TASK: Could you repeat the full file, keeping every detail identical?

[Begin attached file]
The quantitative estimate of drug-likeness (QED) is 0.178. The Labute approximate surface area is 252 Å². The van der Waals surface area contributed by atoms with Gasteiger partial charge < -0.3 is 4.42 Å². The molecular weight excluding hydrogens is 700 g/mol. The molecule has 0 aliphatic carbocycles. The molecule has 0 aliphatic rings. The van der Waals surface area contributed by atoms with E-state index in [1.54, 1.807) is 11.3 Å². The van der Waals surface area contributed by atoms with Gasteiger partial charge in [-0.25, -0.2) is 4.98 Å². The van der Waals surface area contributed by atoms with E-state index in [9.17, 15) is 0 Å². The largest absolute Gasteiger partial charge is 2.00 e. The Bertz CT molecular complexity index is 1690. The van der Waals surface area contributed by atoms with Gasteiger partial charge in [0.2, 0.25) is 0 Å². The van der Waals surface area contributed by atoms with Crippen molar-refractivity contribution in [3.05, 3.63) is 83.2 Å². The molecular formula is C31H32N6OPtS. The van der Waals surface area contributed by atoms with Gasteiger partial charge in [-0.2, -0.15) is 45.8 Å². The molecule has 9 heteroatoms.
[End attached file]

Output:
The quantitative estimate of drug-likeness (QED) is 0.178. The Labute approximate surface area is 252 Å². The van der Waals surface area contributed by atoms with Gasteiger partial charge < -0.3 is 4.42 Å². The molecular weight excluding hydrogens is 700 g/mol. The molecule has 0 aliphatic carbocycles. The molecule has 0 aliphatic rings. The van der Waals surface area contributed by atoms with E-state index in [1.54, 1.807) is 11.3 Å². The van der Waals surface area contributed by atoms with Gasteiger partial charge in [-0.25, -0.2) is 4.98 Å². The van der Waals surface area contributed by atoms with E-state index in [9.17, 15) is 0 Å². The largest absolute Gasteiger partial charge is 2.00 e. The Bertz CT molecular complexity index is 1690. The van der Waals surface area contributed by atoms with Gasteiger partial charge in [0.2, 0.25) is 0 Å². The van der Waals surface area contributed by atoms with Crippen molar-refractivity contribution in [3.05, 3.63) is 83.2 Å². The molecular formula is C31H32N6OPtS. The van der Waals surface area contributed by atoms with Gasteiger partial charge in [-0.2, -0.15) is 45.8 Å². The molecule has 9 heteroatoms.